SEAN COX stands alone as the only ever-present in Edinburgh’s eight matches to date. The former Sale Sharks second row, however, insists that the entire squad are united as one, not just in their determination to end a run of five defeats when Scarlets visit Murrayfield in the Rabo Direct Pro 12 on Friday, but in backing tactics laid down by coaches.
Inevitably, questions are being asked about Edinburgh’s approach to matches, which has seen them slip to ninth in the league and also become the only team in European Cup history to go “blankety-blank” due to successive outings without registering a point.
Cox isn’t hiding, though. He’s adamant the blame lies with him and his team-mates.
“It is 100 per cent the players’ responsibility. The coaches are doing their bit the same as they were in the first few weeks when we were going well,” said Cox, who has been standing in as Edinburgh skipper with Greig Laidlaw injured. “We are getting all the information. It’s about keeping hold of the ball in contact. No coaches can give you any extra information or anything revolutionary on that.
“We are just not doing the simple things well and that has to fall at the players’ feet.
“There is a definite guilt with the players at the moment that it might be the coaches that are seen to be responsible when, deep down, it is us who are taking the field and making the mistakes.”
On the general feeling in the dressing-room, Cox admitted: “It’s not a brilliant mood. Not as good as it was a few weeks ago . . . but being in a bad mood is not going to get us anywhere.
“We know the magnitude and importance of the game against Scarlets from a club and a season perspective on Friday night. We have to come together and galvanise as a squad, put the last few weeks behind us, learn from them obviously.
“Friday is massive. Nothing less than a win is acceptable.
“I would not say the league is now our priority when there are still four games left in the Heineken Cup and, even if we can’t qualify, we have a lot of pride to play for.
“We want to justify our position in the tournament and there are a few demons to be expelled against the two teams (Saracens and Munster) we have played already. We’ll be looking forward to playing them in January, but the immediate focus is Scarlets.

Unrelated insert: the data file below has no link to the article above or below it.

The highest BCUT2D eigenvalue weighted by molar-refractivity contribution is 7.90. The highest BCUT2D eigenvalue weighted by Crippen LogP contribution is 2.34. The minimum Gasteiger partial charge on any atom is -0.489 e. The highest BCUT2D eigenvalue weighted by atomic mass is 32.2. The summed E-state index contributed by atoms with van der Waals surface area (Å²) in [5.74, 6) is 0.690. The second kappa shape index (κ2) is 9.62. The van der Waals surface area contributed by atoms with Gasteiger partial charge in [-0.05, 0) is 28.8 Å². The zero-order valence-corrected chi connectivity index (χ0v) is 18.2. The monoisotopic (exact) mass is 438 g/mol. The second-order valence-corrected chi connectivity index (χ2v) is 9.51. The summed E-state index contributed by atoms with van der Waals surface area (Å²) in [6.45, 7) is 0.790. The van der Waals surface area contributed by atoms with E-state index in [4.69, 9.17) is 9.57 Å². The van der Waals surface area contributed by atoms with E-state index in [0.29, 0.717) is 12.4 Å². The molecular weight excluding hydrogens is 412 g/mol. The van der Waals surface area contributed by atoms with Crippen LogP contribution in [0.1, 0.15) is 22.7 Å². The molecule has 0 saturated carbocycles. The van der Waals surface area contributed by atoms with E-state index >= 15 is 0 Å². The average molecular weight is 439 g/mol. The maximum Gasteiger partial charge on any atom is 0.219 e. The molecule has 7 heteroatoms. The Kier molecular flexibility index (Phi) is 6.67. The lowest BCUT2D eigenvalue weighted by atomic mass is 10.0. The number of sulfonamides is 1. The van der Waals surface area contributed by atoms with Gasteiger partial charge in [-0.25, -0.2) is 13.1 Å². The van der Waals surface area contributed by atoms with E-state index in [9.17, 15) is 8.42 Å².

“There is a little bit of an edge in the dressing-room. You can feel the boys being really hungry to get this monkey off our back and get back to where we were when we did a very professional job against Zebre here and fought hard against Leinster away.
“We are in a little bit of a rut at the minute, there is no denying it, but there is a definite determination to get out of it.
“There is a little bit of a mongrel mob about the boys – everybody outside the changing rooms is talking about us. We are going to put that to the back of our mind and make sure we take it out on Scarlets.”
One crumb of comfort for Edinburgh in this European campaign lies in having been able to give continental debuts to Robin Hislop, Gregor Hunter, Dougie Fife and Rob McAlpine, while Cox’s regular second row partner, Grant Gilchrist, is now being tipped as a future internationalist.
Cox said: “Grant delivers on the pitch every time he takes the field. He is very easy to play with and all this European experience – good and bad – can only help him.
“Rob McAlpine is a good, athletic line-out forward, a tough lad who puts himself about in training. He’s still young and will develop physically but already he has a decent brain on him for lineout management.
“As for Bomber [Hislop], he is a strong boy and the more experience he can get at top level in the front row, the better. He is one of a modern breed of prop with good hands and a good skill set.
“Some of the young guys were blessed with really good times at the club last year in perhaps their first season of professional rugby, but you learn how good a player you really are when the going gets tough, as it is just now. This is when we see if everyone can recover and pick themselves up. It never gets easier to pick yourself out of the rut because losing becomes an unfortunate habit which it is difficult to break, but that is what we have to do.
Despite Edinburgh’s travails in recent weeks, Cox is enjoying one thing – wearing the armband and leading the team.
“It is a massive honour for me to captain the club when I haven’t been here that long,” he said.
“It helps that there are players such as Nick De Luca and Ross Ford who I can turn to, but we have six, seven, eight even nine boys who could all do the job.
“Now we need all those leaders need to come to the fore and everybody has to be on top of their game on Friday night. We want to get our respect back.”
n EDINBURGH will kit out the first fans to the public bar before Friday’s match with Llanelli Scarlets with free supporter scarves, while club staff will hand out 1500 free flags to fans as they arrive at the ground.